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At some point, Paul heard of challenges being faced by the church in Colossae. He was not able to travel there in person, so he decided to send a letter. Paul or a colleague went down to the marketplace, to the stalls where the scribes worked. They didn’t just sell papyrus—after all, what would the average person do with a roll of papyrus? Scribes were hired to write letters, and they were paid by the line. A professional scribe provided the entire service of writing a letter: He started by writing rough drafts on wax tablets; once the author approved, the scribe would cut the papyrus, line the sheets, mix the ink, cut the reed pens, and finally write out a polished copy, taking care to use the correct titles and expressions.  

We should never imagine Paul dashed off his letters during some quiet afternoon. Each one was carefully composed over weeks, if not months. He would write a section as the secretary scribbled onto a stack of wax tablets. A few days later, the secretary would return with a draft. Paul would hear it, make corrections, and add material. Back and forth the drafts went until Paul was completely satisfied. Then he had the secretary prepare one polished copy on nice papyrus to send.

A widespread influence

The ancients cared about appearances,2 and Paul cared for his churches. He wouldn’t want to send them a letter hastily scrawled across some rag of papyrus. His letters were too important. They were for public reading (Col 4:16). Paul also had a copy made for his notebooks, called “parchments” (2 Tim 4:13). Letters were sometimes lost in transit, so writers kept their own copies.3 It’s possible that the biblical manuscripts of Paul’s letters originated from his personal set.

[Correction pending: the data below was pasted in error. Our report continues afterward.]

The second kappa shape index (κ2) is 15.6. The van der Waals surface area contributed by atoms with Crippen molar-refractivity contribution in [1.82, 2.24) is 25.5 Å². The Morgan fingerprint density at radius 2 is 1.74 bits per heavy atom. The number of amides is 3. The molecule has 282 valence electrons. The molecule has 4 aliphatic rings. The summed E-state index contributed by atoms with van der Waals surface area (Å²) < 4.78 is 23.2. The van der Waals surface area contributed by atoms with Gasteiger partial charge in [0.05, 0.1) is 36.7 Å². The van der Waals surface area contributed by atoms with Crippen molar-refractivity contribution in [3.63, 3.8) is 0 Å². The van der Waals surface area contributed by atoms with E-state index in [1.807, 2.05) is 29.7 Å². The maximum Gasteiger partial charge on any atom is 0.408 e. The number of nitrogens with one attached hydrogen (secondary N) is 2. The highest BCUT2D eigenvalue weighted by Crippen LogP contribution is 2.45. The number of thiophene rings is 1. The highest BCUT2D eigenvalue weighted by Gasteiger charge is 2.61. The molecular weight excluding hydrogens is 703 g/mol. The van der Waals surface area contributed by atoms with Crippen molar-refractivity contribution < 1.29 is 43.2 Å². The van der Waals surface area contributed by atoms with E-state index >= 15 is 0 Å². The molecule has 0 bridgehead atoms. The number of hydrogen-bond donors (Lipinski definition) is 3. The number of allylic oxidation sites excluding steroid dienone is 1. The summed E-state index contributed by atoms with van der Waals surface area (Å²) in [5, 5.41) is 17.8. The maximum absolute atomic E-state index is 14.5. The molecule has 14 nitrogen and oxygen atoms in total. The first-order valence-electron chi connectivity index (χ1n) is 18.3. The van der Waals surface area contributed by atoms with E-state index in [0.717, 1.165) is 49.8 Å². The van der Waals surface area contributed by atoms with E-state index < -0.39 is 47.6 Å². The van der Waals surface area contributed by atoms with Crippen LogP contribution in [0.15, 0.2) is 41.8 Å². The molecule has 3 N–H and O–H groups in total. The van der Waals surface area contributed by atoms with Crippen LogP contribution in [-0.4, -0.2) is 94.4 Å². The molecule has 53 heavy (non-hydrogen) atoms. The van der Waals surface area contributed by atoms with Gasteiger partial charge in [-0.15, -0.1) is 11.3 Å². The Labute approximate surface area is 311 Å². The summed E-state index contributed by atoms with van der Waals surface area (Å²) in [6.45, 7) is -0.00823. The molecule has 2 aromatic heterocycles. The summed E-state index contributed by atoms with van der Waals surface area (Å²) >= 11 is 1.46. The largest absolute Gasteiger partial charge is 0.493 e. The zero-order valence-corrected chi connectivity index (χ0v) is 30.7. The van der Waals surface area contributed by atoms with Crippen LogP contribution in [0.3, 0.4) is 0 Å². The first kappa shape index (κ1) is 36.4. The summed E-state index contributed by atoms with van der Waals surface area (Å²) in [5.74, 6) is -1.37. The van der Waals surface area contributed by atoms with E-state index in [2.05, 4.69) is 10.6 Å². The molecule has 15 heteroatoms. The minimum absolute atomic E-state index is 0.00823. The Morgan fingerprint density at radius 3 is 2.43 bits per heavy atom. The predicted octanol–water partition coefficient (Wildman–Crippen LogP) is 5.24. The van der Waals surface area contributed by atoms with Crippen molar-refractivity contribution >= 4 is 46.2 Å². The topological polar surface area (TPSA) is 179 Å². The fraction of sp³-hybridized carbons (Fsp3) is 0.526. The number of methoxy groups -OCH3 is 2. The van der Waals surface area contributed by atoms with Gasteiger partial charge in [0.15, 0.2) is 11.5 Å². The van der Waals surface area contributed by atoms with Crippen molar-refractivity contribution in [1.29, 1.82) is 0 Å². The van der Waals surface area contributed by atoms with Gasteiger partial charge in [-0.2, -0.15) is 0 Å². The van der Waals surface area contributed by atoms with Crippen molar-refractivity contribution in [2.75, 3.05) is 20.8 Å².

Most letters in antiquity were the length of 3 John. The average was 87 words. The Greco-Roman world had a couple great letter writers: Cicero and Seneca the Younger (both roughly from Paul’s period of history). Cicero averaged 295 words, with his longest letter being 2,530 words. Seneca outdid him, averaging 995 words, with his longest at 4,134 words.

And then there was Paul. He averaged 2,495 words, with Romans tipping the scale at 7,114 words! His opponents ridiculed him with a pun: “His letters are weighty and forceful” (2 Cor 10:10). When the Christians at Rome received his letter, they must have marveled before they even opened it. Paul had sent them a book, not a letter!

Paul lived in a world where mail flowed constantly. Letters would have seemed like such a minor thing at the time. It’s just a letter! Acts doesn’t even mention that Paul wrote letters. Yet God chose little things like letters to bring the gospel to the world. 

Scripture quotations are from the English Standard Version

1 Cicero, Epistulae ad Familiares 16.10.2
2 Cicero, Epistulae ad Atticum 13.14–25
3 Cicero, Epistulae ad Familiares 9.26.1

 
 E. Randolph Richards has authored or co-authored nine books and dozens of articles. He is currently working on  Rediscovering the New Testament  (IVP) and the Gospel of John volume in the Word Biblical Commentary series. He is provost and professor of biblical studies at Palm Beach Atlantic University.

E. Randolph Richards has authored or co-authored nine books and dozens of articles. He is currently working on Rediscovering the New Testament (IVP) and the Gospel of John volume in the Word Biblical Commentary series. He is provost and professor of biblical studies at Palm Beach Atlantic University.